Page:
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I have a class that is shared between several projects, some uses of it are single-threaded and some are multi-threaded. The single-threaded users don't want the overhead of mutex locking, and the multi-threaded users don't want to do their own locking and want to be able to optionally run in "single-threaded mode." So I would like to be able to select between real and "dummy" mutexes at runtime.

Ideally, I would have a shared_ptr<something> and assign either a real or fake mutex object. I would then "lock" this without regard to what's in it.

unique_lock<something> guard(*mutex);
... critical section ...

Now there is a signals2::dummy_mutex but it does not share a common base class with boost::mutex.

So, what's an elegant way to select between a real mutex and a dummy mutex (either the one in signals2 or something else) without making the lock/guard code more complicated than the example above?

And, before you point out the alternatives:

  • I could select an implementation at compile time, but preprocessor macros are ugly and maintaining project configurations is painful for us.
  • Users of the class in a multi-threaded environment do not want to take on the responsibility of locking the use of the class rather than having the class do its own locking internally.
  • There are too many APIs and existing usages involved for a "thread-safe wrapper" to be a practical solution.
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6 Answers 6

up vote 4 down vote accepted

How about something like this? Its untested but should be close to OK. You might consider making the template class hold a value rather than a pointer if your mutexes support the right kinds of constructions. Otherwise you could specialise the MyMutex class to get value behaviour.

Also it's not being careful about copying or destruction .. I leave that as an exercise to the reader ;) ( shared_ptr or storing a value rather than a pointer should fix this)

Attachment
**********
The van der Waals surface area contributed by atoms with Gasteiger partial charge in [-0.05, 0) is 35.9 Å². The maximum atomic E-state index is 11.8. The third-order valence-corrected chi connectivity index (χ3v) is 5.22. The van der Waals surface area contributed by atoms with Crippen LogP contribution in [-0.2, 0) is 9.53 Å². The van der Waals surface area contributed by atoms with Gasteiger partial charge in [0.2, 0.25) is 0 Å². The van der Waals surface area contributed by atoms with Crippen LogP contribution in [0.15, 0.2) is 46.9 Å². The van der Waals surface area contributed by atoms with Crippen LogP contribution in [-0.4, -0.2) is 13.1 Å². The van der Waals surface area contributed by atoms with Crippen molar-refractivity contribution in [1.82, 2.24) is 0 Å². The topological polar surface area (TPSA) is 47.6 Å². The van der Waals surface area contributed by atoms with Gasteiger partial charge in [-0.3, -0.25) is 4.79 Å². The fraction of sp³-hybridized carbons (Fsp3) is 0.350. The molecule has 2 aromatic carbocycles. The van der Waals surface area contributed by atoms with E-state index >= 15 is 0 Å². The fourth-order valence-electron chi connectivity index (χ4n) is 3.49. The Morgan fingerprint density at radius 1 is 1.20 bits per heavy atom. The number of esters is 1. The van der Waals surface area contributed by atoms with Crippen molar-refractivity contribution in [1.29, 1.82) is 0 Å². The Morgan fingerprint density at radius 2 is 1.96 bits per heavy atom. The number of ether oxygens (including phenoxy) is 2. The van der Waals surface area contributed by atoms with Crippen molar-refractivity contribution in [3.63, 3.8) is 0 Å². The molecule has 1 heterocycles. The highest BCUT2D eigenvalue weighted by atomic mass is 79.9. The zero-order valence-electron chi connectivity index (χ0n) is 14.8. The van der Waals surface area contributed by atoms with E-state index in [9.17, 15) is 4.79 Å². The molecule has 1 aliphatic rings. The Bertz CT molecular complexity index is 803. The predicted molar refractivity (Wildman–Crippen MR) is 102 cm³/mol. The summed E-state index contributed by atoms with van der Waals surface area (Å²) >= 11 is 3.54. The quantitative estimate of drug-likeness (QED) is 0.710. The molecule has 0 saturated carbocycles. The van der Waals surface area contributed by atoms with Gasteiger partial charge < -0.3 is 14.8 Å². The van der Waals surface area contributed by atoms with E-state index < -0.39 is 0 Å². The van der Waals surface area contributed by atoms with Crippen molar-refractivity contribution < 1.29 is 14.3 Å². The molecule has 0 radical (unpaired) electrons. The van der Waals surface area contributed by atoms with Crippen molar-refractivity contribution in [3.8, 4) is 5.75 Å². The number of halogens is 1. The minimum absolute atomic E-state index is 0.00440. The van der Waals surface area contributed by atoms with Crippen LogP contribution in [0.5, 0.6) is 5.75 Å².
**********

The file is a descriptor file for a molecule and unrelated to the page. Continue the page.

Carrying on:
Oh and the code would be nicer using RAII rather than explicit lock/unlock... but that's a different question.I assume thats what the unique_lock in your code does?

struct IMutex
{
  virtual ~IMutex(){}
  virtual void lock()=0;
  virtual bool try_lock()=0;
  virtual void unlock()=0;
};

template<typename T>
class MyMutex : public IMutex
{
  public:
    MyMutex(T t) : t_(t) {}
    void lock() { t_->lock(); }
    bool try_lock() { return t_->try_lock(); }
    void unlock() { t_->unlock(); }
  protected:
    T* t_;
};

IMutex * createMutex()
{
  if( isMultithreaded() )
  {
     return new MyMutex<boost::mutex>( new boost::mutex );
  }
  else
  {
     return new MyMutex<signal2::dummy_mutex>( new signal2::dummy_mutex );
  }
}


int main()
{
   IMutex * mutex = createMutex();
   ...
   {
     unique_lock<IMutex> guard( *mutex );
     ...
   }

}
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1  
Add a try_lock() method and it will conform to the Lockable concept for use with the unique_lock class. See: boost.org/doc/libs/1_41_0/doc/html/thread/… –  Jason Govig Feb 2 '10 at 4:19
    
@Jason Thx updated to do that. –  Michael Anderson Feb 2 '10 at 4:34
    
+1. This is basically "external polymorphism" as described here: cs.wustl.edu/~schmidt/PDF/External-Polymorphism.pdf. –  Void Feb 2 '10 at 4:56
    
It does look like this will allow me to leave the existing locks unchanged. I will look at implementing something like this. Thanks. –  Tim Sylvester Feb 2 '10 at 18:27